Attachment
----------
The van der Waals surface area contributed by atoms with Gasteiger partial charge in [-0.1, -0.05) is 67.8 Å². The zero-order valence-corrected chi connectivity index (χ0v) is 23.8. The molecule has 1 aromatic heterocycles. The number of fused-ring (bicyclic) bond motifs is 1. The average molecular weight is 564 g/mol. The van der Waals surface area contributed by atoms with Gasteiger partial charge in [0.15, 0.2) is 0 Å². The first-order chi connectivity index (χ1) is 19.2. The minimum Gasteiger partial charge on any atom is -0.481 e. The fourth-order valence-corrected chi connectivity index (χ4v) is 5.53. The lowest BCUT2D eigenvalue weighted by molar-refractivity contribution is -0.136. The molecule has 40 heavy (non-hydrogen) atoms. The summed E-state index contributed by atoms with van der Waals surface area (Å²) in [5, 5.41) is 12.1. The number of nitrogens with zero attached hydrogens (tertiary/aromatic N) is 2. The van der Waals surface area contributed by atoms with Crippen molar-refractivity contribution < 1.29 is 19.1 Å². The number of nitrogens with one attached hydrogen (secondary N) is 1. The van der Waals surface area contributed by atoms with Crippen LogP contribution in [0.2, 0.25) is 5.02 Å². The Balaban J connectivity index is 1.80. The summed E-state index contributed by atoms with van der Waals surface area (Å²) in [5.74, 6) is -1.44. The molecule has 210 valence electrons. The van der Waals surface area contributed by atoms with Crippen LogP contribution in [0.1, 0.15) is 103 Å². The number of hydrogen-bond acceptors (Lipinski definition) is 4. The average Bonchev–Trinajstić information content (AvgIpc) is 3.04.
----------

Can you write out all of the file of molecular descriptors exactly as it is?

The van der Waals surface area contributed by atoms with Gasteiger partial charge in [-0.1, -0.05) is 67.8 Å². The zero-order valence-corrected chi connectivity index (χ0v) is 23.8. The molecule has 1 aromatic heterocycles. The number of fused-ring (bicyclic) bond motifs is 1. The average molecular weight is 564 g/mol. The van der Waals surface area contributed by atoms with Gasteiger partial charge in [0.15, 0.2) is 0 Å². The first-order chi connectivity index (χ1) is 19.2. The minimum Gasteiger partial charge on any atom is -0.481 e. The fourth-order valence-corrected chi connectivity index (χ4v) is 5.53. The lowest BCUT2D eigenvalue weighted by molar-refractivity contribution is -0.136. The molecule has 40 heavy (non-hydrogen) atoms. The summed E-state index contributed by atoms with van der Waals surface area (Å²) in [5, 5.41) is 12.1. The number of nitrogens with zero attached hydrogens (tertiary/aromatic N) is 2. The van der Waals surface area contributed by atoms with Crippen molar-refractivity contribution < 1.29 is 19.1 Å². The number of nitrogens with one attached hydrogen (secondary N) is 1. The van der Waals surface area contributed by atoms with Crippen LogP contribution in [0.2, 0.25) is 5.02 Å². The Balaban J connectivity index is 1.80. The summed E-state index contributed by atoms with van der Waals surface area (Å²) in [5.74, 6) is -1.44. The molecule has 210 valence electrons. The van der Waals surface area contributed by atoms with Crippen LogP contribution in [0.1, 0.15) is 103 Å². The number of hydrogen-bond acceptors (Lipinski definition) is 4. The average Bonchev–Trinajstić information content (AvgIpc) is 3.04.